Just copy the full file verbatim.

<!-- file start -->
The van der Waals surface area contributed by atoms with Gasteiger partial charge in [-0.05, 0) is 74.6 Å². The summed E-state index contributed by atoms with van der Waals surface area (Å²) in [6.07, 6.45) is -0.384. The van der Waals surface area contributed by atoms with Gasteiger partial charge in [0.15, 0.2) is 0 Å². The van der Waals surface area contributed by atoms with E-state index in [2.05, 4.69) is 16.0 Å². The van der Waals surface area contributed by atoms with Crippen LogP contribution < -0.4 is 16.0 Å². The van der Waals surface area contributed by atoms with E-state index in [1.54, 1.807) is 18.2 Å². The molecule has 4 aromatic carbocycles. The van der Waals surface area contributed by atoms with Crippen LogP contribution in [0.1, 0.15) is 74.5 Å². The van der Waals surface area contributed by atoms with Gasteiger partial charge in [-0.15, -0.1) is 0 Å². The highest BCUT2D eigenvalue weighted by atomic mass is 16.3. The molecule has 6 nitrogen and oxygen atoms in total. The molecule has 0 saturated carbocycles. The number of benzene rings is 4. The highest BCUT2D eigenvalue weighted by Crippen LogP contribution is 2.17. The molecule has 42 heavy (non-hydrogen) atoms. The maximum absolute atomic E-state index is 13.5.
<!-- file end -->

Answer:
The van der Waals surface area contributed by atoms with Gasteiger partial charge in [-0.05, 0) is 74.6 Å². The summed E-state index contributed by atoms with van der Waals surface area (Å²) in [6.07, 6.45) is -0.384. The van der Waals surface area contributed by atoms with Gasteiger partial charge in [0.15, 0.2) is 0 Å². The van der Waals surface area contributed by atoms with E-state index in [2.05, 4.69) is 16.0 Å². The van der Waals surface area contributed by atoms with Crippen LogP contribution < -0.4 is 16.0 Å². The van der Waals surface area contributed by atoms with E-state index in [1.54, 1.807) is 18.2 Å². The molecule has 4 aromatic carbocycles. The van der Waals surface area contributed by atoms with Crippen LogP contribution in [0.1, 0.15) is 74.5 Å². The van der Waals surface area contributed by atoms with Gasteiger partial charge in [-0.15, -0.1) is 0 Å². The highest BCUT2D eigenvalue weighted by atomic mass is 16.3. The molecule has 6 nitrogen and oxygen atoms in total. The molecule has 0 saturated carbocycles. The number of benzene rings is 4. The highest BCUT2D eigenvalue weighted by Crippen LogP contribution is 2.17. The molecule has 42 heavy (non-hydrogen) atoms. The maximum absolute atomic E-state index is 13.5.